Mr McCloy told Mr Owen the money was to help his campaign with printing and staffing costs as the Liberal Party wasn’t going to cover all election costs.

“I really can’t remember who (arranged the deal). Whether it was Mike Gallacher or whether it was Hugh Thomson,” Mr Owen said.

“You went down there in your own car and met Mr McCloy in his car … what happened next?” counsel assisting the commission Geoffrey Watson asked.

“He just handed over a thin envelope effectively,” Mr Owen replied.

“What, no foreplay?” Mr Watson inquired.

The ICAC heard that Mr Gallacher partially controlled the donations.

A day after Mr McCloy slipped Mr Owen the one-centimetre thick envelope, just months before 2011 NSW election, the cash was returned, he told the ICAC.

“I took it (the envelope) at the time and I must admit I thought `mmmmmm’ what do I do with this,” the former the deputy commander of the Australian forces in Afghanistan and Iraq said.

“I took it home and I thought about it and thought about it and thought about it and essentially … I went back to his house and basically dropped it in his letterbox.”

The Newcastle MP said he didn’t speak further to Mr McCloy about the money and returned it with a note saying “no thanks.”

“It just wasn’t a particularly nice look,” Mr Owen said.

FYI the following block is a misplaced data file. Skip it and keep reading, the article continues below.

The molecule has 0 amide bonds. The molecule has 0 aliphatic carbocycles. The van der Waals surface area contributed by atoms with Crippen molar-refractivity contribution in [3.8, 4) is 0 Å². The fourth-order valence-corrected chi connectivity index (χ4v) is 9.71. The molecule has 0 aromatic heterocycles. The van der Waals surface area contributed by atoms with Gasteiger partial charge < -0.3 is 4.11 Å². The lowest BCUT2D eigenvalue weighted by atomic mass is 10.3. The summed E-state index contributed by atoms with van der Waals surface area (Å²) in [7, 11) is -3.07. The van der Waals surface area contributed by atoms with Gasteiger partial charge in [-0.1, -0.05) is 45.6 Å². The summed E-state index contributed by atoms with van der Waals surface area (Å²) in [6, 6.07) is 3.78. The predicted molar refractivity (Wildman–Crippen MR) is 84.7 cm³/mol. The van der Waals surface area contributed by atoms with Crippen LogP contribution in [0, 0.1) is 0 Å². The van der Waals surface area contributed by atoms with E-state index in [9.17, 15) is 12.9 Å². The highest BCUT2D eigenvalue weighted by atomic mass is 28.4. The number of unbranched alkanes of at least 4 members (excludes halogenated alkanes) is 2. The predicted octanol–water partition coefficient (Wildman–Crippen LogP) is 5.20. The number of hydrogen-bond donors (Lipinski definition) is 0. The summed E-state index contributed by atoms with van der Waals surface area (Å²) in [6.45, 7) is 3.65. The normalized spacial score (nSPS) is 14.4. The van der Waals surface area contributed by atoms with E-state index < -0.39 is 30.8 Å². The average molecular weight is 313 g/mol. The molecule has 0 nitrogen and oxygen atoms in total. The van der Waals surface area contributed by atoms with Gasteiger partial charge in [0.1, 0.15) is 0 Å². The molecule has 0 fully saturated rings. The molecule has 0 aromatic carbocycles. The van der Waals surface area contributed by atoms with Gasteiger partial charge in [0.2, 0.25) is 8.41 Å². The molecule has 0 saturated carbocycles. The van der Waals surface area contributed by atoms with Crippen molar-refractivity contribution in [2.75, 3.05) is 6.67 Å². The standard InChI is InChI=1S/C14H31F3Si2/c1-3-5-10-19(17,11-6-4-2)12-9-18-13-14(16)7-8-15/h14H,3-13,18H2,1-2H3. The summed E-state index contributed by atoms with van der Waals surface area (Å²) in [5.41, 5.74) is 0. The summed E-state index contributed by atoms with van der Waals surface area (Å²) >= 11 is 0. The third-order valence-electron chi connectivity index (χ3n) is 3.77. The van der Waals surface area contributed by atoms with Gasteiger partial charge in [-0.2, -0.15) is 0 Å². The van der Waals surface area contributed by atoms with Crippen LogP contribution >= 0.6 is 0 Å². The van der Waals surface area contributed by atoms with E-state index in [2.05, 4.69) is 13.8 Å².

Mr Watson bluntly suggested Mr McCloy was trying to buy influence.

“Yeah, I mean, you could say that but he’s a pretty generous guy,” he said.

“I agree. It does look bad. But, there’s really not anything that I as a candidate or a backbencher in the government have any influence over.”

The commission earlier heard Nathan Tinkler’s company Buildev was paying the wage of another of Mr Owen’s staffers, media adviser Josh Hodges.

Former government whip Andrew Cornwell has also admitted receiving $10,000 in a brown paper bag from Mr McCloy while sitting in the mayor’s Bentley ahead of the 2011 election.

NSW Greens MP Jamie Parker will on Tuesday move a motion in parliament to expel Dr Cornwell, saying resigning from the state Liberal Party wasn’t enough and that he should immediately quit politics.

Mr Owen and Mr Cornwell stood down from the Liberal Party last Wednesday shortly after the ICAC’s two-hour opening address into the alleged funnelling of illegal donations, focusing on the Newcastle region.